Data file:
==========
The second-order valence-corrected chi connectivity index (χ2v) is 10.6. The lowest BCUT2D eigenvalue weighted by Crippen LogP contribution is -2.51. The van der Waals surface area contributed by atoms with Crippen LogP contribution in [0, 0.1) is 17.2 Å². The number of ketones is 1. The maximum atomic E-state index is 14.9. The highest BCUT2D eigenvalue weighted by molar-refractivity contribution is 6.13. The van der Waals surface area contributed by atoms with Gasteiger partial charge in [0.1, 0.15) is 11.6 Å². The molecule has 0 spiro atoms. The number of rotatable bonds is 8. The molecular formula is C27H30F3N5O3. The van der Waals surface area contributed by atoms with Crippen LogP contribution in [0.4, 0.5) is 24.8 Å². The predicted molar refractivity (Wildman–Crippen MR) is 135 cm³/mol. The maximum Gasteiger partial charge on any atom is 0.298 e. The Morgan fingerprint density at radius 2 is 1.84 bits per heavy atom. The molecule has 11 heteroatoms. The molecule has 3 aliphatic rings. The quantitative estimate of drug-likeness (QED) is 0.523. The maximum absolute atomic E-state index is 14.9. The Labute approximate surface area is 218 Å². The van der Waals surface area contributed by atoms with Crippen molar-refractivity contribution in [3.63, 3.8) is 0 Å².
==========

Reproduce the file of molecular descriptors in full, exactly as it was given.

The second-order valence-corrected chi connectivity index (χ2v) is 10.6. The lowest BCUT2D eigenvalue weighted by Crippen LogP contribution is -2.51. The van der Waals surface area contributed by atoms with Crippen LogP contribution in [0, 0.1) is 17.2 Å². The number of ketones is 1. The maximum atomic E-state index is 14.9. The highest BCUT2D eigenvalue weighted by molar-refractivity contribution is 6.13. The van der Waals surface area contributed by atoms with Gasteiger partial charge in [0.1, 0.15) is 11.6 Å². The molecule has 0 spiro atoms. The number of rotatable bonds is 8. The molecular formula is C27H30F3N5O3. The van der Waals surface area contributed by atoms with Crippen LogP contribution in [0.4, 0.5) is 24.8 Å². The predicted molar refractivity (Wildman–Crippen MR) is 135 cm³/mol. The maximum Gasteiger partial charge on any atom is 0.298 e. The Morgan fingerprint density at radius 2 is 1.84 bits per heavy atom. The molecule has 11 heteroatoms. The molecule has 3 aliphatic rings. The quantitative estimate of drug-likeness (QED) is 0.523. The maximum absolute atomic E-state index is 14.9. The Labute approximate surface area is 218 Å². The van der Waals surface area contributed by atoms with Crippen molar-refractivity contribution in [3.63, 3.8) is 0 Å².